Today, Friday (1 February), the EU-Japan Economic Partnership Agreement enters into force, creating a common economic space and area of shared values for over 600 million people.
It is the biggest free trade agreement in the history of the European Union: the agreement with Japan entering into force today creates a common economic space accounting for more than a quarter of global GDP, with a population of over 600 million.
This agreement with Japan, a partner that shares our values, shows how the removal of trade barriers can go hand in hand with high sustainability standards. Japan and the EU assure each other that they will observe International Labour Organization safety standards. On the basis of strong safeguards, data transfer, digital trade and the exchange of services will also become much easier.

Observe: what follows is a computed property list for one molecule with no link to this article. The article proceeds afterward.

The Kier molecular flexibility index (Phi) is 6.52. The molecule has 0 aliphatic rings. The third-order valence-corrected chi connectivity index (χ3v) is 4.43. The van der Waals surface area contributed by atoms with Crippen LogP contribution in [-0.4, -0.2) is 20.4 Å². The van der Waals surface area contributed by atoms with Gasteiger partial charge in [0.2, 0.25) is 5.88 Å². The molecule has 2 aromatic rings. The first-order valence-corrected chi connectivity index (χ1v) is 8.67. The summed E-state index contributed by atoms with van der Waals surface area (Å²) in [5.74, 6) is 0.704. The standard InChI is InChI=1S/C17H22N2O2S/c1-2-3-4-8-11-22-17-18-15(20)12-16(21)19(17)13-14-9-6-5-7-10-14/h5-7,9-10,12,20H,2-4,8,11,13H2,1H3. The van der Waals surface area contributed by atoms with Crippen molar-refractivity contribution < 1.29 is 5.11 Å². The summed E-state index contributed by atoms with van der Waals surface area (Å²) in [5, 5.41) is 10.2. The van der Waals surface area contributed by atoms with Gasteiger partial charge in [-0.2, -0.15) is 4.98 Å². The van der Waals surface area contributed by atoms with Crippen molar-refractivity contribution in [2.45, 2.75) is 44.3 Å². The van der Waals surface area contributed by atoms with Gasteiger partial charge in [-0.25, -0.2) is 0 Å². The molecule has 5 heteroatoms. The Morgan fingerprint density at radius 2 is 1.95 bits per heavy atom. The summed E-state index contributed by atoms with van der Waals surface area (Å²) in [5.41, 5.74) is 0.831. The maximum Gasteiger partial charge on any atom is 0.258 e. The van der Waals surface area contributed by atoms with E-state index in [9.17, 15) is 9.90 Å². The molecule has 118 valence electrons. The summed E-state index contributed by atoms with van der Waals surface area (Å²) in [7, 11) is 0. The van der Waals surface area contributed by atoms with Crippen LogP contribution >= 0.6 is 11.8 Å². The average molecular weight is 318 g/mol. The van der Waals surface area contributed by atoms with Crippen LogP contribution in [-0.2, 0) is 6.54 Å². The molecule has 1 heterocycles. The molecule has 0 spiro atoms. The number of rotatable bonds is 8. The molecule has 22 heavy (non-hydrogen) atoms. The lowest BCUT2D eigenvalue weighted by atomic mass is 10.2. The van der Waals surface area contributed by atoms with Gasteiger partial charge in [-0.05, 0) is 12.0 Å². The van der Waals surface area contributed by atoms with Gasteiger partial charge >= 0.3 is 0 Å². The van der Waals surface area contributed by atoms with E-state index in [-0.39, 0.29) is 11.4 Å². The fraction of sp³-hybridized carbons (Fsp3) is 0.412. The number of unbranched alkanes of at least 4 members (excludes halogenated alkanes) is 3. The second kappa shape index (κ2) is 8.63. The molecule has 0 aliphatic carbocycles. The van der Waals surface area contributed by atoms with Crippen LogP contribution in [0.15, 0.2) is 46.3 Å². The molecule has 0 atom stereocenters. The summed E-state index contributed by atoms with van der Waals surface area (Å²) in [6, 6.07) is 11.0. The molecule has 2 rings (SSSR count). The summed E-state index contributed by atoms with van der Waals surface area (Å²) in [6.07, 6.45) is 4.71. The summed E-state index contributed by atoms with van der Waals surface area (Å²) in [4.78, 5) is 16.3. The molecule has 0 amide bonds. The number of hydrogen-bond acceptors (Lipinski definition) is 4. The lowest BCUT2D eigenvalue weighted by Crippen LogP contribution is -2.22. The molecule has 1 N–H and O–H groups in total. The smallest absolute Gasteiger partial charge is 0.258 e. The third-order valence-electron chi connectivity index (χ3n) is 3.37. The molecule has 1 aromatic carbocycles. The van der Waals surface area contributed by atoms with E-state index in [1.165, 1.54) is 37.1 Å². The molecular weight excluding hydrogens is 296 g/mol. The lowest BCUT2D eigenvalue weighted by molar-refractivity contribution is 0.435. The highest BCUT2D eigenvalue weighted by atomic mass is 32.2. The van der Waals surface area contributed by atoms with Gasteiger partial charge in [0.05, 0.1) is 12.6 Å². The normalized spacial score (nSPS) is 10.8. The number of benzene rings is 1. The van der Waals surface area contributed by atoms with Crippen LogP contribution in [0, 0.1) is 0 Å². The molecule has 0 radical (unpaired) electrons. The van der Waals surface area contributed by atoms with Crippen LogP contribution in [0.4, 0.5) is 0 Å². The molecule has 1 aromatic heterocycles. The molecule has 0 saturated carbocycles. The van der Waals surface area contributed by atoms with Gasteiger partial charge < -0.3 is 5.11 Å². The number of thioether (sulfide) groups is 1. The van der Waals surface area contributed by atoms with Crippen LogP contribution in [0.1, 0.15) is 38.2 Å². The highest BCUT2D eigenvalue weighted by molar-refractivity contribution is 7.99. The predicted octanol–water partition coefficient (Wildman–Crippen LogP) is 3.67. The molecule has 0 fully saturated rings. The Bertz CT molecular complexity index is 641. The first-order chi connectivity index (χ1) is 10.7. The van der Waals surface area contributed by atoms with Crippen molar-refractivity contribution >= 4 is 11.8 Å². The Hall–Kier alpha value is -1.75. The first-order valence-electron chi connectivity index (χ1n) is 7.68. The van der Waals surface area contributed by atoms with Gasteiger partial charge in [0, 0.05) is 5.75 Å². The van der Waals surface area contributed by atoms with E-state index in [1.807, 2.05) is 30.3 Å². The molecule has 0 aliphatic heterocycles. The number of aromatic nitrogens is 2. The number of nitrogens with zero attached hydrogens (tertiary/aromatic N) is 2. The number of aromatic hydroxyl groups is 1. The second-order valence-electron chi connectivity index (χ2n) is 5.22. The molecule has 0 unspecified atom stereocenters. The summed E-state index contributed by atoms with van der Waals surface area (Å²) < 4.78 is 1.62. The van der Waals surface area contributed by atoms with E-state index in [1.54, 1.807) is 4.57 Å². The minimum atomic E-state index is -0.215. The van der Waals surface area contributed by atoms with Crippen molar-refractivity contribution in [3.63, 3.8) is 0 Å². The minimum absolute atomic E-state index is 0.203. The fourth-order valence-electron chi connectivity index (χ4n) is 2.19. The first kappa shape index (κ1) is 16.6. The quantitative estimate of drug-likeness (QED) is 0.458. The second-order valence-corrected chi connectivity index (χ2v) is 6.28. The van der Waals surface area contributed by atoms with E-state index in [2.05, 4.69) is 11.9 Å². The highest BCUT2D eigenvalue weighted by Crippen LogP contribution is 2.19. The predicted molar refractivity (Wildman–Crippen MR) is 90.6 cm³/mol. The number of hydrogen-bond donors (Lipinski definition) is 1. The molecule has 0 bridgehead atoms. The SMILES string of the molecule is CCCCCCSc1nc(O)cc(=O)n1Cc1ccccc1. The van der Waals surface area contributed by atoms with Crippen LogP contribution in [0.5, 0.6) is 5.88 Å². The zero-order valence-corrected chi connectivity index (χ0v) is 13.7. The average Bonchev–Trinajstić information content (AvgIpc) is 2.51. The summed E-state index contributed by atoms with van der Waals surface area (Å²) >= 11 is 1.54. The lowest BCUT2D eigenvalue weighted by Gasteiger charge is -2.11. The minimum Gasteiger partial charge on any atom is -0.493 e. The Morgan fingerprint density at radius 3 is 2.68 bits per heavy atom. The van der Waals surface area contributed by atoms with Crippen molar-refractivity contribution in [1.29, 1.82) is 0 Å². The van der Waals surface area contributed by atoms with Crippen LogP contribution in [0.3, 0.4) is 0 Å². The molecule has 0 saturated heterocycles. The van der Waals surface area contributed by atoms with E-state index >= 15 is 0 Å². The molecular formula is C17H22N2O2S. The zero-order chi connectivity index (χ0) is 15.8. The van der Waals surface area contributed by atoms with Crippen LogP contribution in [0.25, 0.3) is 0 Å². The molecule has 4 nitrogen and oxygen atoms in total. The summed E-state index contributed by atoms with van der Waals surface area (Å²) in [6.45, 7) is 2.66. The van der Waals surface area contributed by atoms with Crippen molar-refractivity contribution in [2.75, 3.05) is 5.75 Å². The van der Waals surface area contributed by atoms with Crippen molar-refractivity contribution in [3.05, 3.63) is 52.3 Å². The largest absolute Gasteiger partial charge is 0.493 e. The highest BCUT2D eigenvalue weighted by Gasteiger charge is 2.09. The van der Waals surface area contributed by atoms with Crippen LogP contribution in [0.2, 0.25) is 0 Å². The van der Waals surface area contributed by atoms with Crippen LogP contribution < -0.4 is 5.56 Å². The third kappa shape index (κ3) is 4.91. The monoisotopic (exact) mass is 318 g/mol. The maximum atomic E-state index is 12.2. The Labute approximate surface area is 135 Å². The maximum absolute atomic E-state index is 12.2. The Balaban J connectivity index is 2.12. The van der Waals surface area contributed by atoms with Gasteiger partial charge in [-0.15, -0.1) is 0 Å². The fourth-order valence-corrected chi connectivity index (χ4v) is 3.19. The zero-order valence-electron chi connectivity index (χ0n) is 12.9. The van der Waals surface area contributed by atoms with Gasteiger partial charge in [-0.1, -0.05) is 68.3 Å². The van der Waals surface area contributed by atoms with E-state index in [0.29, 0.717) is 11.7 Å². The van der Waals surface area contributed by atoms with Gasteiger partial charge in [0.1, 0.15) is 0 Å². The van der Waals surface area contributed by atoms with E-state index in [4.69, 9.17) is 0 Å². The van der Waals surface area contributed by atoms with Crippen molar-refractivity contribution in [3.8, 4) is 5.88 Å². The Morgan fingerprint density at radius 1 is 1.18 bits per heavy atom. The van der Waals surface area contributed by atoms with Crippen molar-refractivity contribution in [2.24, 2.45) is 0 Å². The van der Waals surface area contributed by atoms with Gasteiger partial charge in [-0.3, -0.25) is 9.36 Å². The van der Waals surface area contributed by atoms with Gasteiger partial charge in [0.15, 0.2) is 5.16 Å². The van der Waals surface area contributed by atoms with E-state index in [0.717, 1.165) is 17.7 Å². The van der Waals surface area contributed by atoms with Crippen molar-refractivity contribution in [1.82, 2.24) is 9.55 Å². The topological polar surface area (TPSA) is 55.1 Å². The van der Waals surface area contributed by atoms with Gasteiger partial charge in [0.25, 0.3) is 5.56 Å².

As well as ensuring far reaching improvements for the economy and for consumers, the agreement also strengthens rules based, fair and free trade as a whole.
Freedom for goods and services, more commitment to climate protection
Not only does the agreement facilitate the exchange of goods, services and investment between Japan and the EU, it also includes rules on fair competition, the protection of intellectual property, labour standards and environmental protection. It is the first free trade agreement in which the parties give a mutual pledge to implement the provisions of the Paris Climate Agreement.
Equal standards simplify trade and protect consumers
Non tariff barriers to trade have also been successfully addressed. In the past, differing technical requirements and standards made some EU exports up to 30% dearer.
The EU and Japan have now agreed to recognise international norms and standards in a large number of areas, and have agreed mechanisms to avoid such barriers to trade in the future. As a result, it will become much simpler to export things like motor vehicles, pharmaceuticals and medical devices. Both sides retain the right, however, to implement regulations.
The agreement is the result of almost five years of intense negotiations between the EU and Japan. The European Parliament ratified it by a large majority in December 2018.